Finding a new employee who fits into your company culture straight away is far from easy. It’s an even harder task for smaller business owners to know how to hire – you’re likely to only have a few members of staff working for you and will often be operating on a limited budget. Recruiting is certainly an investment, so you want to be sure that anyone who does come on board is someone you believe can have a positive impact on business growth.
Away from money matters, one of the major recruitment challenges for employers with smaller teams is the risk of upsetting the apple cart. If your employees are already a close-knit bunch, there’s every chance that a new face could disrupt their flow. It therefore pays to hire the right person, first time – not just from a financial perspective, but for the sake of a positive workplace atmosphere too.
As I’ve grown my businesses and taken on new members of staff, there are a few lessons I’ve picked up along the way about the recruitment process. I’ve shared these below and hope they will be useful for any small business owner unsure about how best to approach it.
Setting expectations and goals
One way to ensure that you’re attracting the right type of talent to the business is by having a clearly determined recruitment strategy before you advertise the vacancy.
Have an idea in mind about the type of person you are looking to recruit and the goals they will need to achieve in their role. Particularly in smaller teams, the new hire might have to take on multiple responsibilities, and there may be periods where things get more stressful with fewer people around to help. Make this clear from the start – candidate expectations will be managed and there will be less chance of a surprise for the new hire once they’ve already sat down at their desk.
Describe your company culture and the values that you expect the candidate to uphold should they get offered the job. Defining these before you start hiring will help a potential candidate to work out where they might fit into the business and give them a clearer idea about the type of environment they are becoming a part of.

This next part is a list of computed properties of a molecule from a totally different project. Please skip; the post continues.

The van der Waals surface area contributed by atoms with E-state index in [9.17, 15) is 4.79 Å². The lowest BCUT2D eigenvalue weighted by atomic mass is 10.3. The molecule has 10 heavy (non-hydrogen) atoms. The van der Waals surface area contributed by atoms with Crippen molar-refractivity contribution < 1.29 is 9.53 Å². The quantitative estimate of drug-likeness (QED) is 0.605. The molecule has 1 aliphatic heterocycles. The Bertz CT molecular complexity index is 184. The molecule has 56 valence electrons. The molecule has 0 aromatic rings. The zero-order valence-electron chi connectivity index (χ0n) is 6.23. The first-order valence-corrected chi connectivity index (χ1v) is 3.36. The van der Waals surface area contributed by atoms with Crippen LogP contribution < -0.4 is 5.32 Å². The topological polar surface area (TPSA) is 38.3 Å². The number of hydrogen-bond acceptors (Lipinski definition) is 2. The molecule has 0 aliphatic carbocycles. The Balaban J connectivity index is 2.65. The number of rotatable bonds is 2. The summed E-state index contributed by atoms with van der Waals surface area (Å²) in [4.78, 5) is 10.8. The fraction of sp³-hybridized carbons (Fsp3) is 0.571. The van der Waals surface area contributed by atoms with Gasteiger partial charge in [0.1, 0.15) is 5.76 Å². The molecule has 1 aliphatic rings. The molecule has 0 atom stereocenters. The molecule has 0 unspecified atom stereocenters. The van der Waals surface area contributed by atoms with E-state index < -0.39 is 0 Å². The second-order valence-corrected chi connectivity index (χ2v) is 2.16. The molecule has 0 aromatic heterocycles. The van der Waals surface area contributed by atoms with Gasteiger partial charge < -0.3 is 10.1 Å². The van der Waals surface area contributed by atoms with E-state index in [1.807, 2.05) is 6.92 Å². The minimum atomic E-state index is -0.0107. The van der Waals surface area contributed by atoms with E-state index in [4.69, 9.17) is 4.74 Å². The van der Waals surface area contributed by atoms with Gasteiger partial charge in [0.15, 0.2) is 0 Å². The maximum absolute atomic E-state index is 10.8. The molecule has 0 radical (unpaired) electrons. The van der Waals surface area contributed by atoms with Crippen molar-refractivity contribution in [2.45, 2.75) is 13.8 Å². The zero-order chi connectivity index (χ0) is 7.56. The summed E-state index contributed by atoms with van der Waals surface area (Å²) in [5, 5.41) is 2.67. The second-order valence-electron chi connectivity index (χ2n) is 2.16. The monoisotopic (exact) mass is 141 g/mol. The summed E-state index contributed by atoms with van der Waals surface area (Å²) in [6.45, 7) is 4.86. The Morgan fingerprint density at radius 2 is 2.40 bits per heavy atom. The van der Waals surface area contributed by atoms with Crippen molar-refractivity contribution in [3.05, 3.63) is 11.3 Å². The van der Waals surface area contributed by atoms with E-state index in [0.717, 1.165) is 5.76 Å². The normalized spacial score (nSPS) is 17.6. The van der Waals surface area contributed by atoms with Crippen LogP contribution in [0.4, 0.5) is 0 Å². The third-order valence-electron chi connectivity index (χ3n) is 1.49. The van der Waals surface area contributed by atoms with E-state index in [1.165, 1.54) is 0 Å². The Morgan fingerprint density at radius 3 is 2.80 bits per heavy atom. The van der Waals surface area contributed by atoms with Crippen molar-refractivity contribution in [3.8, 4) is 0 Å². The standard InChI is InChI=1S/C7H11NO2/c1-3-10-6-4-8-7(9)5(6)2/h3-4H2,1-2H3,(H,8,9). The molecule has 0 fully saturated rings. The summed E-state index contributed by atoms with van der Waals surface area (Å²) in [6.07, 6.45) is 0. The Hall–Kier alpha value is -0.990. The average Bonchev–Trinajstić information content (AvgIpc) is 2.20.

The interview process
It might sound basic, but many employers still underestimate the value of a good old-fashioned interview. If it’s a viable option, and the candidate doesn’t have too far to travel, make your first meeting a face-to-face one. You’ll get a much better feel for a candidate’s personality and character than you would if speaking via phone or on Skype. If not feasible in the first instance, you could always set up a couple of second round interviews before making a final decision.
During the interview itself, have a list of key questions in your head – these will help to guide your own thinking about the applicant. Some examples that I typically use are:
- Is the candidate demonstrating a passion to want to come into my business and work hard?
- Could I see them integrating well into the current workplace environment, or would they need extra support?
- As an employer, will I be able to meet their expectations and goals?
Employee benefits packages
Candidates don’t always look at salary; they also look at the perks that might come with their new role. So, don’t expect a basic description on an online job site to necessarily grab their attention. You need to demonstrate that your company is a vibrant and fast-growing place that’s worth joining. Consider incentives that you could be offering to encourage more candidates to apply and make your job stand out amongst the hundreds of others out there.
If your budget is tight, then this might mean offering a good benefits package with alternative perks, such as extra holidays or childcare vouchers. Or, even providing a company lunch out every once in a while. These all show that they will be a valued part of the team and that their hard work won’t go unnoticed.
You’ve found the perfect candidate, you’ve set a start date for their contract and now it’s just a case of getting them up to speed with what they need to do. We all know how daunting it can be starting in a new role and working in a completely different environment, so businesses should make sure they are onboarding new hires properly.
Consider whether you are providing them with all the right tools to do their job. This might be as simple as setting them up at their own desk and providing them with a computer to work on, or offering mentorship as they get to grips with everything. However you choose to provide support, making your new employee feel comfortable and ready to achieve is the end goal.
People are the lifeblood of any organisation, no matter how big or small, so hiring well is the first step to building the company you want. Invest some time and energy into the recruitment process early on and it will ultimately pay dividends in the future.
David Grimes is founder of My Parcel Delivery.